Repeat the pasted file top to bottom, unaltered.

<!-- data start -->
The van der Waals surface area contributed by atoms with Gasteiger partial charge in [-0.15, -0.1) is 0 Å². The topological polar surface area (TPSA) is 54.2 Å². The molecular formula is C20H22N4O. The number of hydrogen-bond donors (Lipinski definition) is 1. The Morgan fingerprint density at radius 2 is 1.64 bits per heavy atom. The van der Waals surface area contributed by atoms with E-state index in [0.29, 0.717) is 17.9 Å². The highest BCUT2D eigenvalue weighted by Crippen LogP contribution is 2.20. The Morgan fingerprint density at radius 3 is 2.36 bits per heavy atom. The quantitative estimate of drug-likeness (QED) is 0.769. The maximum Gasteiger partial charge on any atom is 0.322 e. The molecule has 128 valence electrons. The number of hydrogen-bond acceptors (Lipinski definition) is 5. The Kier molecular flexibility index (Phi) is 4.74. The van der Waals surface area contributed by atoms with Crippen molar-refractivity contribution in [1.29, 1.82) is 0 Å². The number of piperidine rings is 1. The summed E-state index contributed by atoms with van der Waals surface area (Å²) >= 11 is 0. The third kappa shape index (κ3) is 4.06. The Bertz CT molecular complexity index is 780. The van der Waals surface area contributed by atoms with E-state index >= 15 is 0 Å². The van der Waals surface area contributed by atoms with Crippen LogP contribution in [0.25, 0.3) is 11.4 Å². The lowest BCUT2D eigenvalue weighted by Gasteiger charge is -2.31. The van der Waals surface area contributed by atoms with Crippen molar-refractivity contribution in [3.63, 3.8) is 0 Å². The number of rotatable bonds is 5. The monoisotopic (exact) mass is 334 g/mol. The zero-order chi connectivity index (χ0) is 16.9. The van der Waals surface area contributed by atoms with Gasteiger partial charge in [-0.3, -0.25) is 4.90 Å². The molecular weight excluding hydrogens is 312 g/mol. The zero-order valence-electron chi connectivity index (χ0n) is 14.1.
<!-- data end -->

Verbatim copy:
The van der Waals surface area contributed by atoms with Gasteiger partial charge in [-0.15, -0.1) is 0 Å². The topological polar surface area (TPSA) is 54.2 Å². The molecular formula is C20H22N4O. The number of hydrogen-bond donors (Lipinski definition) is 1. The Morgan fingerprint density at radius 2 is 1.64 bits per heavy atom. The van der Waals surface area contributed by atoms with E-state index in [0.29, 0.717) is 17.9 Å². The highest BCUT2D eigenvalue weighted by Crippen LogP contribution is 2.20. The Morgan fingerprint density at radius 3 is 2.36 bits per heavy atom. The quantitative estimate of drug-likeness (QED) is 0.769. The maximum Gasteiger partial charge on any atom is 0.322 e. The molecule has 128 valence electrons. The number of hydrogen-bond acceptors (Lipinski definition) is 5. The Kier molecular flexibility index (Phi) is 4.74. The van der Waals surface area contributed by atoms with Crippen molar-refractivity contribution in [1.29, 1.82) is 0 Å². The number of piperidine rings is 1. The summed E-state index contributed by atoms with van der Waals surface area (Å²) >= 11 is 0. The third kappa shape index (κ3) is 4.06. The Bertz CT molecular complexity index is 780. The van der Waals surface area contributed by atoms with E-state index >= 15 is 0 Å². The van der Waals surface area contributed by atoms with Crippen LogP contribution in [0.25, 0.3) is 11.4 Å². The lowest BCUT2D eigenvalue weighted by Gasteiger charge is -2.31. The van der Waals surface area contributed by atoms with Crippen molar-refractivity contribution in [3.63, 3.8) is 0 Å². The number of rotatable bonds is 5. The monoisotopic (exact) mass is 334 g/mol. The zero-order chi connectivity index (χ0) is 16.9. The van der Waals surface area contributed by atoms with Gasteiger partial charge in [-0.3, -0.25) is 4.90 Å². The molecular weight excluding hydrogens is 312 g/mol. The zero-order valence-electron chi connectivity index (χ0n) is 14.1.